The first day there I got a bone marrow test and the second day a spinal tap. The bone marrow is the center of the bone where all the blood cells are made. Even though leukemia cells may not be in your blood, your bone marrow could be full of them. To do the test, they inject a large-bore needle into your hipbone and withdraw the fluid from the marrow. For me, the first bone marrow test was really hard. It took eight or nine minutes because they had to withdraw four vials of the fluid. I guess I just tensed up, and like anything else, it's easier if you're relaxed. I had no trouble with the other bone tests; they only needed a small amount of fluid, and it took only about 10 seconds.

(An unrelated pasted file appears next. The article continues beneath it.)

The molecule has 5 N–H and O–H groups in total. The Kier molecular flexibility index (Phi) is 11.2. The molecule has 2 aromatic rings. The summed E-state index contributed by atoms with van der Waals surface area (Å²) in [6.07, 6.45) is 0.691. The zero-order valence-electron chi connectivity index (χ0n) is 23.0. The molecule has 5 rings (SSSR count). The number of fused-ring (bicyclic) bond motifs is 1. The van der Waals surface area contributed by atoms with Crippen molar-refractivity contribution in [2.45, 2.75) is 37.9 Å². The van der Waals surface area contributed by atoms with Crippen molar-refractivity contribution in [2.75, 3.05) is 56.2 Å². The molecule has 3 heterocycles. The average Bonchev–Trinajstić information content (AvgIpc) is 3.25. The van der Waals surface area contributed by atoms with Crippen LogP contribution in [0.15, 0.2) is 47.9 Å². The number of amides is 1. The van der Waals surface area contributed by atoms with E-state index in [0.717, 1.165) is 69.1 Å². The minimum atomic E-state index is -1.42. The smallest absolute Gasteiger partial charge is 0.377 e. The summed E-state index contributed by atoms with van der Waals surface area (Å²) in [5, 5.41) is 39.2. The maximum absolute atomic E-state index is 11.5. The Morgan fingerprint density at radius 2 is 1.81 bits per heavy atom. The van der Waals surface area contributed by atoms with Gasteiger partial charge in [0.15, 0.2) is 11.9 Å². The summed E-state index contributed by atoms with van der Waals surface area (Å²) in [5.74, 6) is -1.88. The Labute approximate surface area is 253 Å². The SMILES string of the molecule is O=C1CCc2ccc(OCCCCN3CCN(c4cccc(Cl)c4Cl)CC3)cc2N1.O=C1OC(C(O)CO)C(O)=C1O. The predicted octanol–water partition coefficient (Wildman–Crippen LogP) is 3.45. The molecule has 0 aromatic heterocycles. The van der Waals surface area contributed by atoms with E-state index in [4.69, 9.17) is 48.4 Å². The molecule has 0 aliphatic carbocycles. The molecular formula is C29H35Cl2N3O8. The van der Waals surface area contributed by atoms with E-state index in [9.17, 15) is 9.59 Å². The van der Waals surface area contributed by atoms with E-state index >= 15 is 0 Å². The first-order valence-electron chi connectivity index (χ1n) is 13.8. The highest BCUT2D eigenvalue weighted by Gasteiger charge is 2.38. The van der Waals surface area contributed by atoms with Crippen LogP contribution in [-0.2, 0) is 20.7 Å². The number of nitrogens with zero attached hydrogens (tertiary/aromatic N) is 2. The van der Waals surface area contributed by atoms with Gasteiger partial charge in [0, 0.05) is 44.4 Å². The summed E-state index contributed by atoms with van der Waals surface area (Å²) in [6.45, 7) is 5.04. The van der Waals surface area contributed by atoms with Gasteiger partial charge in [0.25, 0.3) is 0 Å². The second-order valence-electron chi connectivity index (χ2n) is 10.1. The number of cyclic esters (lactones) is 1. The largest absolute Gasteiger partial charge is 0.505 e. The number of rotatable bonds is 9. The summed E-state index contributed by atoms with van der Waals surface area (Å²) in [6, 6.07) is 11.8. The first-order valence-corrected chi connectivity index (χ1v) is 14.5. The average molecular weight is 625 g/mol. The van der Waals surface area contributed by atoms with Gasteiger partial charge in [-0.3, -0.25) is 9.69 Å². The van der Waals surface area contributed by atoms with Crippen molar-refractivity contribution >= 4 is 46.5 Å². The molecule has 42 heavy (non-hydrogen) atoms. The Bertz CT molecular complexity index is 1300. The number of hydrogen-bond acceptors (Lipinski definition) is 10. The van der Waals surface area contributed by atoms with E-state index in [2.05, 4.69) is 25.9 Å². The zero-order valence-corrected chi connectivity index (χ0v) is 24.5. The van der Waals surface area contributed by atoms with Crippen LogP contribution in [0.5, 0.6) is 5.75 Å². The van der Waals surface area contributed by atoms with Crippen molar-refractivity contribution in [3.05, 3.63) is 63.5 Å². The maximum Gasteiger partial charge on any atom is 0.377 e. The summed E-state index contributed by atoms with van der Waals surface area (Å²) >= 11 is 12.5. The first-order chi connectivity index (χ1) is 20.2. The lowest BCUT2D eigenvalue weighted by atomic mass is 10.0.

For the spinal tap, they make you curl up so that the spaces between the bones in your spine open up. They put a needle in between the bones to withdraw the fluid and then inject medicine through the same needle. The fluid they withdraw is the fluid that surrounds your spinal column and brain, and they keep a check on it to make sure that leukemia cells aren't in the central nervous system. I worked with a doctor on self-hypnosis. I would picture some kind of scenery I was comfortable in and basically just keep my mind on that. I pictured a pool of water with the sunlight and the steam coming off it, and the steam was warm and relaxing. It was very, very effective, and I still use it at different times, whether I'm getting a bone marrow test or medication.